According to the SBA (Small Business Administration,) there were 27.9 million small businesses in the United States in 2010.  Most likely that number hasn’t decreased. Small businesses account for 48% of the private sector workforce, that’s 56.8 million people. What this translates to is there’s a lot of competition, and it’s easy for a business to get lost. When competition reaches nearly unfathomable numbers, it’s important to identify your place in the market, your small business niche.

Where to Begin

Start by identifying what you’re best at. Don’t offer products because it’s expected, offer what you know is the best damn thing you do. Why offer products that you’re okay at? What message does it send potential clients when they see you offer products that are just okay?

American business people are often driven to take on more than might be advisable. People are told, “Go big or stay at home!” which isn’t always the best advice for a small biz. Let’s change the narrative to think small and beat them all. What is your best bet?

Ask the following:

  • What is my business good at?
  • What do we love to do?
  • How does my business differ from the competition?
  • What has competition missed?
  • What can we do better than the competition?

Limit the Number of Offerings

Think small. For example, rather than offer cleaning supplies for the modern office, narrow it to cleaning supplies for office electronics, or better still, the best keyboard cleaner you’ll ever use. Of course, you must have an excellent product or service to compete, but you don’t have to have twenty great products to begin with.

Shrink the Competition

The more products and services you offer the more competition you invite. Don’t dive headfirst into the deep end of the pool, start in the shallow end and work your way up.

Narrow the Search

In the example above based on office cleaning products I searched the following:

  • Office cleaning supplies – 7.8 million hits
  • Cleaning supplies for electronics – 5.6 million
  • Keyboard cleaners – 2.6 million
  • Mac keyboard cleaner – 576,000

Target Your Audience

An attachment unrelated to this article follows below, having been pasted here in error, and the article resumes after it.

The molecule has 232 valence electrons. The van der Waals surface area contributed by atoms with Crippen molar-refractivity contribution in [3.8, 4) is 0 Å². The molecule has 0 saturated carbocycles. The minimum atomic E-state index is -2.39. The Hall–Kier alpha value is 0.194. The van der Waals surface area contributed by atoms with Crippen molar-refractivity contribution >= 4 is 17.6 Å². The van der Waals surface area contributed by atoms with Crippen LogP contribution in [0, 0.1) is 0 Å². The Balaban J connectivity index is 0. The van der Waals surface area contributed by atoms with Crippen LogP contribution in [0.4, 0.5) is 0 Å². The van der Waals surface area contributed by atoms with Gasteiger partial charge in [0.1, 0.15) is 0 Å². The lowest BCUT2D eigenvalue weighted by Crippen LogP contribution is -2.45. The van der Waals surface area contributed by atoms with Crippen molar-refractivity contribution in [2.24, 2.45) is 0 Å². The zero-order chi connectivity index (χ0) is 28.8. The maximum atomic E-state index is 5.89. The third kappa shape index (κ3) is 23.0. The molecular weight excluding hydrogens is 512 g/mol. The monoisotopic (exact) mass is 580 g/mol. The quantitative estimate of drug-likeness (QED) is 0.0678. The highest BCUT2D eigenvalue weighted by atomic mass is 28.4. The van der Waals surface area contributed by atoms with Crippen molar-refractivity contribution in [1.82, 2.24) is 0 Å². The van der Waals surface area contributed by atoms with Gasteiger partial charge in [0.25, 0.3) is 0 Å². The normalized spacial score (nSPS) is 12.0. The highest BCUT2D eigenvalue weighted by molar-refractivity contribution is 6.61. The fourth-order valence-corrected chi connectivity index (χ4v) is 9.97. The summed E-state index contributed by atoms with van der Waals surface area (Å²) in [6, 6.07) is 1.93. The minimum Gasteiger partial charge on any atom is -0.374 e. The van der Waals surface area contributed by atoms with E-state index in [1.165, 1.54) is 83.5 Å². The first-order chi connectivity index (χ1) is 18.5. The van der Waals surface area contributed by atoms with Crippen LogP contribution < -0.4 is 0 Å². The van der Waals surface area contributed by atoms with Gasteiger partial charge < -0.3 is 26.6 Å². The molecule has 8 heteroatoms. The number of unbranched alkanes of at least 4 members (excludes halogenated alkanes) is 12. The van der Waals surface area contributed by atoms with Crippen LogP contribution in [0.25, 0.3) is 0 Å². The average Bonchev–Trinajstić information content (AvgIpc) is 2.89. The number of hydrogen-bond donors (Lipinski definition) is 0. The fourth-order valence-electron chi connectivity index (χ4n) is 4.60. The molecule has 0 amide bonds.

Define your market by decreasing your competition and narrowing your niche.

Geographics – Rather than compete internationally consider starting out offering your products in a smaller arena.

Demographics – The more specific your target demographic is, the less competition and the easier it becomes to reach the audience.

Price – Pricing your product in a niche outside of the competition doesn’t always mean selling for less. It could mean a higher priced exclusive product.

Distribution – Can the delivery of your product be a niche unto itself? Not only how the product gets to the consumer but how fast, and how well it’s packaged make a difference.

Get to First Base First

A walk to first base is better than a swing and a miss. Not every small business is going to hit a home run their first at bat, nor do you want to. Too much business too soon isn’t always a good thing. Preparing for Sudden Business Growth.

Do One Thing Great Before Your Take on the Next

Just because a small business begins with limited offerings doesn’t mean it can’t expand and grow as the opportunity and preparation converge. In 1985 TKO Graphix began installing vinyl graphics on fleet vehicles mostly tractor trailers today we have TKO Signs and TKO Marketing Solutions offering hundreds of products.  However, we didn’t do this overnight.

Do You Know What You Love?   

Brainstorm with your team about what you’re best at and what you love. Search the competition for marketing placement they might have missed. Discuss who you want to reach, where they are, and how to attract them. Narrow the search to expand your reach.